In her brilliant debut, Storey brings early 16th-century Florence alive, entering with extraordinary empathy into the minds and souls of two Renaissance masters, creating a stunning art history thriller. From 1501 to 1505, Leonardo da Vinci and Michelangelo Buonarroti both lived and worked in Florence. Leonardo was a charming, handsome fifty year-old at the peak of his career. Michelangelo was a temperamental sculptor in his mid-twenties, desperate to make a name for himself.<br /><br />Michelangelo is a virtual unknown when he returns to Florence and wins the commission to carve what will become one of the most famous sculptures of all time: David. Even though his impoverished family shuns him for being an artist, he is desperate to support them. Living at the foot of his misshapen block of marble, Michelangelo struggles until the stone finally begins to speak. Working against an impossible deadline, he begins his feverish carving.<br /><br />Meanwhile, Leonardo's life is falling apart: he loses the hoped-for David commission; he can't seem to finish any project; he is obsessed with his ungainly flying machine; he almost dies in war; his engineering designs disastrously fail; and he is haunted by a woman he has seen in the market--a merchant's wife, whom he is finally commissioned to paint. Her name is Lisa, and she becomes his muse.<br /><br />Leonardo despises Michelangelo for his youth and lack of sophistication. Michelangelo both loathes and worships Leonardo's genius.<br /><br /><i>Oil and Marble</i> is the story of their nearly forgotten rivalry. <br /><br />Skyhorse Publishing, as well as our Arcade, Yucca, and Good Books imprints, are proud to publish a broad range of books for readers interested in fiction--novels, novellas, political and medical thrillers, comedy, satire, historical fiction, romance, erotic and love stories, mystery, classic literature, folklore and mythology, literary classics including Shakespeare, Dumas, Wilde, Cather, and much more. While not every title we publish becomes a <i>New York Times</i> bestseller or a national bestseller, we are committed to books on subjects that are sometimes overlooked and to authors whose work might not otherwise find a home.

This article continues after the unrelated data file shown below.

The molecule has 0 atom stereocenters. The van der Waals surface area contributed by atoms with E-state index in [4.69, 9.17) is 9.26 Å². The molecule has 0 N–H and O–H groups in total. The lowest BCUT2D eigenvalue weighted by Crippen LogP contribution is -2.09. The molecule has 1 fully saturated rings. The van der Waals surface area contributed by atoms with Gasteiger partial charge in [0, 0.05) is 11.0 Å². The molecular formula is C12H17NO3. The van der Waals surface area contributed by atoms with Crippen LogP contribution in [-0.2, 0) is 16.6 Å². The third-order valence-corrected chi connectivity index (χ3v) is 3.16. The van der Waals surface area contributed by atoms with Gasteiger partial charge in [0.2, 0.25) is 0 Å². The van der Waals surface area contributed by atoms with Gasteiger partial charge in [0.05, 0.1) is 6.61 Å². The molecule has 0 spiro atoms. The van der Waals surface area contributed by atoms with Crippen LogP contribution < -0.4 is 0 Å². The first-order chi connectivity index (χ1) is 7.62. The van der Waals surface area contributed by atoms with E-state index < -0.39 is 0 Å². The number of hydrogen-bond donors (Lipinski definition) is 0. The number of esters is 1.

Fewer, Better Things: The Hidden Wisdom of Objects
by Glenn Adamson

Language

English

Pages

272

Publication Date

August 07, 2018

Product Description
Customer Reviews
<b>From the former director of the Museum of Arts and Design in New York, a timely and passionate case for the role of the well-designed object in the digital age.</b><br /> <br /> Curator and scholar Glenn Adamson opens <i>Fewer, Better Things</i> by contrasting his beloved childhood teddy bear to the smartphones and digital tablets children have today. He laments that many children and adults are losing touch with the material objects that have nurtured human development for thousands of years. The objects are still here, but we seem to care less and know less about them. <br /> <br /> In his presentations to groups, he often asks an audience member what he or she knows about the chair the person is sitting in. Few people know much more than whether it's made of wood, plastic, or metal. If we know little about how things are made, it's hard to remain connected to the world around us. <br /> <br /> <i>Fewer, Better Things</i> explores the history of craft in its many forms, explaining how raw materials, tools, design, and technique come together to produce beauty and utility in handmade or manufactured items. Whether describing the implements used in a traditional Japanese tea ceremony, the use of woodworking tools, or the use of new fabrication technologies, Adamson writes expertly and lovingly about the aesthetics of objects, and the care and attention that goes into producing them. Reading this wise and elegant book is a truly transformative experience.